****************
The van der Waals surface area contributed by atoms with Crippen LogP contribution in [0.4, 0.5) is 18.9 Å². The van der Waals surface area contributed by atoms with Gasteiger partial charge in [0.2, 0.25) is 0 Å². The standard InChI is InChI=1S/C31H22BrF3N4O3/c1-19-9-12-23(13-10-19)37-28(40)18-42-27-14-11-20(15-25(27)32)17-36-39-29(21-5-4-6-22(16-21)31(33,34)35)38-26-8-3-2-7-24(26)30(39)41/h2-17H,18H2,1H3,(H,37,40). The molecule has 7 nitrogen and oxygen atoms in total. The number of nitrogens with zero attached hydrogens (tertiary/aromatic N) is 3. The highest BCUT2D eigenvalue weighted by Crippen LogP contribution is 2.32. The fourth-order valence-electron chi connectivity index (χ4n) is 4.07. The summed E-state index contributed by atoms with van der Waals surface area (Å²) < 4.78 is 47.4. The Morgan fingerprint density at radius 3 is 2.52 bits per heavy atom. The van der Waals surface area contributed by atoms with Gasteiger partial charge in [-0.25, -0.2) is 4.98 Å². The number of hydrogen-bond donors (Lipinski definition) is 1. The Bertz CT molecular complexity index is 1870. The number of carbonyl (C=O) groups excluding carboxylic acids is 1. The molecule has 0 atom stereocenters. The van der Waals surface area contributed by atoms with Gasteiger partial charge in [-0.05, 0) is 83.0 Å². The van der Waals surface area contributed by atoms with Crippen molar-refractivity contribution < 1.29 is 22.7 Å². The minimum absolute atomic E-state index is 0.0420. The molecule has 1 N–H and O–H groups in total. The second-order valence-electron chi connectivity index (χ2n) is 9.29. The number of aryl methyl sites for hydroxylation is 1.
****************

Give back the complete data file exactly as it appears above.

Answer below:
The van der Waals surface area contributed by atoms with Crippen LogP contribution in [0.4, 0.5) is 18.9 Å². The van der Waals surface area contributed by atoms with Gasteiger partial charge in [0.2, 0.25) is 0 Å². The standard InChI is InChI=1S/C31H22BrF3N4O3/c1-19-9-12-23(13-10-19)37-28(40)18-42-27-14-11-20(15-25(27)32)17-36-39-29(21-5-4-6-22(16-21)31(33,34)35)38-26-8-3-2-7-24(26)30(39)41/h2-17H,18H2,1H3,(H,37,40). The molecule has 7 nitrogen and oxygen atoms in total. The number of nitrogens with zero attached hydrogens (tertiary/aromatic N) is 3. The highest BCUT2D eigenvalue weighted by Crippen LogP contribution is 2.32. The fourth-order valence-electron chi connectivity index (χ4n) is 4.07. The summed E-state index contributed by atoms with van der Waals surface area (Å²) < 4.78 is 47.4. The Morgan fingerprint density at radius 3 is 2.52 bits per heavy atom. The van der Waals surface area contributed by atoms with Gasteiger partial charge in [-0.25, -0.2) is 4.98 Å². The number of hydrogen-bond donors (Lipinski definition) is 1. The Bertz CT molecular complexity index is 1870. The number of carbonyl (C=O) groups excluding carboxylic acids is 1. The molecule has 0 atom stereocenters. The van der Waals surface area contributed by atoms with Gasteiger partial charge in [-0.05, 0) is 83.0 Å². The van der Waals surface area contributed by atoms with Crippen molar-refractivity contribution < 1.29 is 22.7 Å². The minimum absolute atomic E-state index is 0.0420. The molecule has 1 N–H and O–H groups in total. The second-order valence-electron chi connectivity index (χ2n) is 9.29. The number of aryl methyl sites for hydroxylation is 1.